Unlike most of the herd, I actually think that there are a lot of positive reasons for learning a foreign language from a non-native speaker. First of all, not all native speakers speak their own language correctly (or should we say free of the street cant, permutations, and outright mistakes that infest the spoken language of many native speakers). If in doubt, consider the difference in scores that educated, academically inclined people can achieve on the verbal parts of the GRE and how those scores differ from those who only have a high school education. I studied Spanish for years and years (OK, decades) and even telenovelas highlight the common mistakes and street cant of the less educated masses as distinct from the more educated elite. The United States has made the mistake of naively believing that any native speaker is qualified to teach Spanish, regardless of their level of education. That being said, the essays and information presented at Hacking Chinese by the Swedish guy, Olle, are well written and easy to understand.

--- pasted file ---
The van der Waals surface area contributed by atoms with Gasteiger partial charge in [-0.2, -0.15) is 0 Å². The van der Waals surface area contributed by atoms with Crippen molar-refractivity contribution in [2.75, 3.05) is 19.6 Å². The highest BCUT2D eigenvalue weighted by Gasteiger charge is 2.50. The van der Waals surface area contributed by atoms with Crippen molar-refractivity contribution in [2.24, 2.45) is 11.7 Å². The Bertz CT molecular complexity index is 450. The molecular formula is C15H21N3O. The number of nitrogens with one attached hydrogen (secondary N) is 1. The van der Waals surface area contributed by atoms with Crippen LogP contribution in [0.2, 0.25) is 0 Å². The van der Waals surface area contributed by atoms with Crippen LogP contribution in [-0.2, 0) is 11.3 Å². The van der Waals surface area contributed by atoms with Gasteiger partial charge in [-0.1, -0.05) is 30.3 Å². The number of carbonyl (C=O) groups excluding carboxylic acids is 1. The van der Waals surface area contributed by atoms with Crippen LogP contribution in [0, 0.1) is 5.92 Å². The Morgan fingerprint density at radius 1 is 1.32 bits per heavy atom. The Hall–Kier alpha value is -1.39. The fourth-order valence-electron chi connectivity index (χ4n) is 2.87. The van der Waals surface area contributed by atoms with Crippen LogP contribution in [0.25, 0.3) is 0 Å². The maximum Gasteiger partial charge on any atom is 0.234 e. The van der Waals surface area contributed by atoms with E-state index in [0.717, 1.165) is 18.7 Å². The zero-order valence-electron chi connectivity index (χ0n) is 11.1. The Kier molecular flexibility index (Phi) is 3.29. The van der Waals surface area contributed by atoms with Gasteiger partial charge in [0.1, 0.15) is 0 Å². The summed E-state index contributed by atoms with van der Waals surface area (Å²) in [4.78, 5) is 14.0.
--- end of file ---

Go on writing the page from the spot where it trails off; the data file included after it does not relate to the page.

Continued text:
For instance, he explained his rational for the choice of radicals he included in his list of the 100 Most Common Radicals. He compiled his list from the 2000 most common characters which is different from other lists and makes more sense. This is the list that has been such a big help for me in learning parts of characters.
At the local Asian Market, I picked up a newspaper written in Chinese. My first game is going to be circling radicals that I recognize in red pen. Later, I will circle entire characters that I recognize in another color. It is like a massive treasure hunt. I don’t need to ‘read’ them to practice recognizing them and it is instant gratification and a total rush to see how many red circles I can have on the page of a newspaper. (Plus, the newspaper is free). Hey, two months ago, I could only recognize the radical for ‘heart‘ and the character for ‘love.’